A speech by the International Monetary Fund’s First Deputy Managing Director (John Lipsky) at the American Economic Association Annual Meeting on “The United States in the World Economy” provided continuing warnings about U.S. fiscal policy. This was not the first such warning. For example, last summary, the IMF effectively reported that the U.S. is Broke.
Here are the highlights of the current warnings:
…federal debt held by the public has risen from about 36 percent of GDP in 2007 to about 62 percent of GDP in 2010, while prospective debt dynamics have worsened significantly. In the absence of corrective measures, and taking into account underlying fiscal pressures that predated the crisis, debt could reach about 95 percent of GDP by the end of this decade—a level last reached immediately following World War II. Without policy adjustments, subsequently the debt simply would keep rising. From this perspective, the need for urgent action to secure medium-term fiscal sustainability appears to be self-evident. … Indeed, the challenges facing U.S. public finances should not be underestimated, given the sluggish recovery and the prospect of significant increases in aging and health-related spending.”
Optimistically, the IMF gave the Obama Administration credit for listening to its own Commission for Fiscal Responsibility and Reform. The reality is that the Administration is not taking these hard-to-swallow ideas seriously. Nevertheless, the IMF reports:
The ongoing debate on how best to achieve medium-term fiscal consolidation has received an important boost from the National Commission on Fiscal Responsibility and Reform. In its recent report, the Commission proposed an ambitious consolidation plan, emphasizing the need for broad-based revenue and spending measures. The plan sets very ambitious targets—to stabilize public debt by FY2014 and return it to its pre-crisis level of about 40 percent of GDP by 2035. Under the Commission’s proposals, tax expenditures would be scaled back, allowing marginal tax rates to be reduced. Social Security would be put on a sound financial footing through measures such as means-testing benefits and increasing the retirement age. And to contain health care costs, significant medium-term savings would be attained through a reform of cost-sharing rules and of certain public programs, and also by setting limits—beginning in 2020—on the growth of all federal health-related transfer programs. Another widely-cited idea to support fiscal consolidation—although not put forward by the Commission—is to introduce a national consumption tax, such as a value-added tax—or VAT. Such a measure could enhance national savings while raising revenue with limited economic distortions.
The Commission also calls for reforming budgetary processes to help keep deficit reduction on track. These would include caps on discretionary spending through 2020—with the goal of bringing such spending in real terms back to 2008 levels by 2013; and from then onwards limiting its growth to one-half the projected inflation rate. More generally, by enshrining fiscal targets (including the debt-to-GDP ratio) in budget proposals and by enacting concrete legislation relatively soon, private sector expectations could become progressively more optimistic about fiscal policy prospects, helping the sustained effort that will be needed to anchor fiscal credibility.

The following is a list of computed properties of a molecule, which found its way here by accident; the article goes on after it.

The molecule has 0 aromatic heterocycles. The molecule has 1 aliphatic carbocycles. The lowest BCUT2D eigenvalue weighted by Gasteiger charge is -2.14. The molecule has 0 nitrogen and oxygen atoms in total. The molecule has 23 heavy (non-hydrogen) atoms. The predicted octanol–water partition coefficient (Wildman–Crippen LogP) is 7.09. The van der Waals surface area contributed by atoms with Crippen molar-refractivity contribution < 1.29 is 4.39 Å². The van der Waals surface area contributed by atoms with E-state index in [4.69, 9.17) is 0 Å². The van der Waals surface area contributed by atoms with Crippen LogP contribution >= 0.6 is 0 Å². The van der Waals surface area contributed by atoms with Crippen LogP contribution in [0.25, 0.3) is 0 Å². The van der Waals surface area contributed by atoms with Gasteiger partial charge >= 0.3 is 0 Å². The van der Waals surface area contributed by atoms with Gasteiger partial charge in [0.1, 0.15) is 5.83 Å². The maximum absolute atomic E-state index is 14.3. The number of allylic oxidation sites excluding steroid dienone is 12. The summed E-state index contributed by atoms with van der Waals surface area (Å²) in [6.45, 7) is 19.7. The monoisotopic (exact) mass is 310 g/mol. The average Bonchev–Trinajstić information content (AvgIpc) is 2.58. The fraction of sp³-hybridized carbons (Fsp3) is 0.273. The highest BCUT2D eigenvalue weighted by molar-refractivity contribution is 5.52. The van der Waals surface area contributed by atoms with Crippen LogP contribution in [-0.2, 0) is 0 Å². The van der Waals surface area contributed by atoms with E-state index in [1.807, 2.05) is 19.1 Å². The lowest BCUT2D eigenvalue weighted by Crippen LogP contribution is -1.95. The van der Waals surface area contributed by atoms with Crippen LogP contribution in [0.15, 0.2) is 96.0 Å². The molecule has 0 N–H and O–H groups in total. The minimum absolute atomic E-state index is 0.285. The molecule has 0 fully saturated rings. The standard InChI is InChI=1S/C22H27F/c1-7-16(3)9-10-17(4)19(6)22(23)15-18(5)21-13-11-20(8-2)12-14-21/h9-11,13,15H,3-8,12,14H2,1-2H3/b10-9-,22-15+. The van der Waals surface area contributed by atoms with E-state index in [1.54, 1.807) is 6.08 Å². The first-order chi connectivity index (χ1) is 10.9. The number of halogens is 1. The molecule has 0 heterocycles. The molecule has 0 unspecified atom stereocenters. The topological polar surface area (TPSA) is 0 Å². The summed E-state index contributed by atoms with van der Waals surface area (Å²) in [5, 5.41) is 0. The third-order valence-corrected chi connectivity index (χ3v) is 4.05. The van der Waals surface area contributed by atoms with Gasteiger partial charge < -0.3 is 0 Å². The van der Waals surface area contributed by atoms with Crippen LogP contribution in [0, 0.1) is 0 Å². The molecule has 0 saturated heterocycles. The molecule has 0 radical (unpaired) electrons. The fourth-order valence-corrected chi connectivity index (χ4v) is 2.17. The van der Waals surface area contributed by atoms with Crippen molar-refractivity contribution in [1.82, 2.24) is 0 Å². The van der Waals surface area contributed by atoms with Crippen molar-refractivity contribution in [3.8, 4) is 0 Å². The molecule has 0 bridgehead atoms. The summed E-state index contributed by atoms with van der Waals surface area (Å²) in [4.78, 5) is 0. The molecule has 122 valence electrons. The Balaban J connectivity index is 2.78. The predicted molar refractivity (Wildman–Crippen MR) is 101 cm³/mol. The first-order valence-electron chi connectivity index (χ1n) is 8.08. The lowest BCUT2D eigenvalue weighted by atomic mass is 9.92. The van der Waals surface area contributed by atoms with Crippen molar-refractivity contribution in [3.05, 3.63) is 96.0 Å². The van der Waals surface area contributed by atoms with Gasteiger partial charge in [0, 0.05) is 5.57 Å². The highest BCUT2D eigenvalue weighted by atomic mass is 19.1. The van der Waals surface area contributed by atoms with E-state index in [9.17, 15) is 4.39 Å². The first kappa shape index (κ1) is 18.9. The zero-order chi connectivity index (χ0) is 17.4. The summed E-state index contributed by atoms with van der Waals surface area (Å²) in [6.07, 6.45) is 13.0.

The IMF stresses that the total U.S. situation is worse when state and local finances are considered. In this regard, the IMF’s warning is similar to warnings we previously reported involving “Disastrous Predictions for State and Local Government Pensions”. The IMF’s similar warning is:
Fiscal consolidation not only is a challenge for the federal government, but also for state and local governments. State and local debt currently amounts to about 20 percent of GDP, or about a third of the size of the federal debt. However, unfunded state and local pension and retirement health care entitlements pose significant medium-term risks, as they are estimated at anywhere from $1 trillion to $3 trillion, or possibly equal in size to their outstanding debt. In some states and localities, servicing such a debt burden under current constitutional and other legal strictures would require significant cuts in discretionary spending and/or huge tax increases. Although many states and localities already have started facing these issues, for example by scaling back retirement benefits for new employees, much more decisive action will be required over time in order to reduce medium-term solvency risks.”
The IMF encourages action while there is still relatively easy sailing. Specifically:
In fact, there may be a brief near-term window of opportunity opening for U.S. fiscal policy adjustment that shouldn’t be missed. For now, U.S. interest rates remain low by historical standards—in part due to low growth and inflation prospects, but also reflecting a low risk premium on U.S. government debt. As a result, total public debt service payments have not risen relative to GDP, despite the sharp rise in the U.S. debt-to-GDP ratio. Moreover, as the economy gains momentum, automatic stabilizers will help to lower the deficit—at least in the short run. In our view, the United States needs to make the most of this window of opportunity to tackle structural fiscal problems—especially entitlements—before real rates begin to renormalize, and the positive impact of the automatic stabilizers on the deficit recedes, adding to the perceived difficulty of making progress on longer-run fiscal challenges.”